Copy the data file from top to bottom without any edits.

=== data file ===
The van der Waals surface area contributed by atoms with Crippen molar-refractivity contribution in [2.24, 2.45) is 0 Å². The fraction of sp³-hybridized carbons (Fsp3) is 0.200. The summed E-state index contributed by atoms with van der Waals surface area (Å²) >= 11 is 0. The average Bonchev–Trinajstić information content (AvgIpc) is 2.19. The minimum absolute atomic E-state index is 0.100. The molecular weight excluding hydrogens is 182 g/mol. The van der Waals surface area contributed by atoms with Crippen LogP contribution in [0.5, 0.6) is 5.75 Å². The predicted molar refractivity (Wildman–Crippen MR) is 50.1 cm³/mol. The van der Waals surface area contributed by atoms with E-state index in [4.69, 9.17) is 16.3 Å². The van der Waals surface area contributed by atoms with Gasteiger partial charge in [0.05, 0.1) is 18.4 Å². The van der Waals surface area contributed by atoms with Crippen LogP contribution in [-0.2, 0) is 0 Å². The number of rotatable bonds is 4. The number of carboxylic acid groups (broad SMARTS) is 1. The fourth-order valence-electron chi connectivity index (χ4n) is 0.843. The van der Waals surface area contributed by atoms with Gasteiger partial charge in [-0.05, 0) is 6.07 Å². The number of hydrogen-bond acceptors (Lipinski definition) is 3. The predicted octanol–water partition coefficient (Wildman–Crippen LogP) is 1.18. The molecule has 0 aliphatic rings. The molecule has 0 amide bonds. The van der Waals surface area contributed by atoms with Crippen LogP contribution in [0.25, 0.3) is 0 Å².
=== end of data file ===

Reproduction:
The van der Waals surface area contributed by atoms with Crippen molar-refractivity contribution in [2.24, 2.45) is 0 Å². The fraction of sp³-hybridized carbons (Fsp3) is 0.200. The summed E-state index contributed by atoms with van der Waals surface area (Å²) >= 11 is 0. The average Bonchev–Trinajstić information content (AvgIpc) is 2.19. The minimum absolute atomic E-state index is 0.100. The molecular weight excluding hydrogens is 182 g/mol. The van der Waals surface area contributed by atoms with Crippen LogP contribution in [0.5, 0.6) is 5.75 Å². The predicted molar refractivity (Wildman–Crippen MR) is 50.1 cm³/mol. The van der Waals surface area contributed by atoms with E-state index in [4.69, 9.17) is 16.3 Å². The van der Waals surface area contributed by atoms with Gasteiger partial charge in [0.05, 0.1) is 18.4 Å². The van der Waals surface area contributed by atoms with Crippen LogP contribution in [-0.2, 0) is 0 Å². The number of rotatable bonds is 4. The number of carboxylic acid groups (broad SMARTS) is 1. The fourth-order valence-electron chi connectivity index (χ4n) is 0.843. The van der Waals surface area contributed by atoms with Gasteiger partial charge in [-0.05, 0) is 6.07 Å². The number of hydrogen-bond acceptors (Lipinski definition) is 3. The predicted octanol–water partition coefficient (Wildman–Crippen LogP) is 1.18. The molecule has 0 aliphatic rings. The molecule has 0 amide bonds. The van der Waals surface area contributed by atoms with Crippen LogP contribution in [0.25, 0.3) is 0 Å².